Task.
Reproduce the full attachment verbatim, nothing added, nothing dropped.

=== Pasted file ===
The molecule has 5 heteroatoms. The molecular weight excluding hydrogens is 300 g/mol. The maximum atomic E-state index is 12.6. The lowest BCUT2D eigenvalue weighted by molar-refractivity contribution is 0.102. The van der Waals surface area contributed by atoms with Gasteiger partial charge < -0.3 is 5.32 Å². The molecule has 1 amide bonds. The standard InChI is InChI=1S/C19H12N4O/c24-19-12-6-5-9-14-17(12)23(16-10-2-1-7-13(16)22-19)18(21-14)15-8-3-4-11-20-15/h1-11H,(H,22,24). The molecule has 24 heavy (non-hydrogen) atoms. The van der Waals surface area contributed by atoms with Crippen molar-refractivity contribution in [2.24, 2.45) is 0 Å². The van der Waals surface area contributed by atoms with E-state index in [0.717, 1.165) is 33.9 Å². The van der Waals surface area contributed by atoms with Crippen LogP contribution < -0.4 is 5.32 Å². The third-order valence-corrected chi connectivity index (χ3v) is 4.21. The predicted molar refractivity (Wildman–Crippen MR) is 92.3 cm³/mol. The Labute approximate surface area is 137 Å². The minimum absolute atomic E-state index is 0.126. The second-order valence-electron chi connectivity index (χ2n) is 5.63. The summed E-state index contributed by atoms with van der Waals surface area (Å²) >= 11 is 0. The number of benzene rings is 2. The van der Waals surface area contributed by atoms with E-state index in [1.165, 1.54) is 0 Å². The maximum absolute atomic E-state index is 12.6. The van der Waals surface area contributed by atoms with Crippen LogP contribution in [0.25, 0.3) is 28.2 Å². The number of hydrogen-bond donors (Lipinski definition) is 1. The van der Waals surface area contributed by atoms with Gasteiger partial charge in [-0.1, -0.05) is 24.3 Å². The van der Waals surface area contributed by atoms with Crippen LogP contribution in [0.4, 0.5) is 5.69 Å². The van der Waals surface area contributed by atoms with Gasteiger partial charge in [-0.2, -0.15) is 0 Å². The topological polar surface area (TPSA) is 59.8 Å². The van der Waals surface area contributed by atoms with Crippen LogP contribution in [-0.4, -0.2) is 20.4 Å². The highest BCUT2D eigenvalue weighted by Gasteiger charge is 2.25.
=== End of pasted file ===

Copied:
The molecule has 5 heteroatoms. The molecular weight excluding hydrogens is 300 g/mol. The maximum atomic E-state index is 12.6. The lowest BCUT2D eigenvalue weighted by molar-refractivity contribution is 0.102. The van der Waals surface area contributed by atoms with Gasteiger partial charge < -0.3 is 5.32 Å². The molecule has 1 amide bonds. The standard InChI is InChI=1S/C19H12N4O/c24-19-12-6-5-9-14-17(12)23(16-10-2-1-7-13(16)22-19)18(21-14)15-8-3-4-11-20-15/h1-11H,(H,22,24). The molecule has 24 heavy (non-hydrogen) atoms. The van der Waals surface area contributed by atoms with Crippen molar-refractivity contribution in [2.24, 2.45) is 0 Å². The van der Waals surface area contributed by atoms with E-state index in [0.717, 1.165) is 33.9 Å². The van der Waals surface area contributed by atoms with Crippen LogP contribution < -0.4 is 5.32 Å². The third-order valence-corrected chi connectivity index (χ3v) is 4.21. The predicted molar refractivity (Wildman–Crippen MR) is 92.3 cm³/mol. The Labute approximate surface area is 137 Å². The minimum absolute atomic E-state index is 0.126. The second-order valence-electron chi connectivity index (χ2n) is 5.63. The summed E-state index contributed by atoms with van der Waals surface area (Å²) >= 11 is 0. The number of benzene rings is 2. The van der Waals surface area contributed by atoms with E-state index in [1.165, 1.54) is 0 Å². The maximum absolute atomic E-state index is 12.6. The van der Waals surface area contributed by atoms with Crippen LogP contribution in [0.25, 0.3) is 28.2 Å². The number of hydrogen-bond donors (Lipinski definition) is 1. The van der Waals surface area contributed by atoms with Gasteiger partial charge in [-0.1, -0.05) is 24.3 Å². The van der Waals surface area contributed by atoms with Crippen LogP contribution in [0.4, 0.5) is 5.69 Å². The van der Waals surface area contributed by atoms with Gasteiger partial charge in [-0.2, -0.15) is 0 Å². The topological polar surface area (TPSA) is 59.8 Å². The van der Waals surface area contributed by atoms with Crippen LogP contribution in [-0.4, -0.2) is 20.4 Å². The highest BCUT2D eigenvalue weighted by Gasteiger charge is 2.25.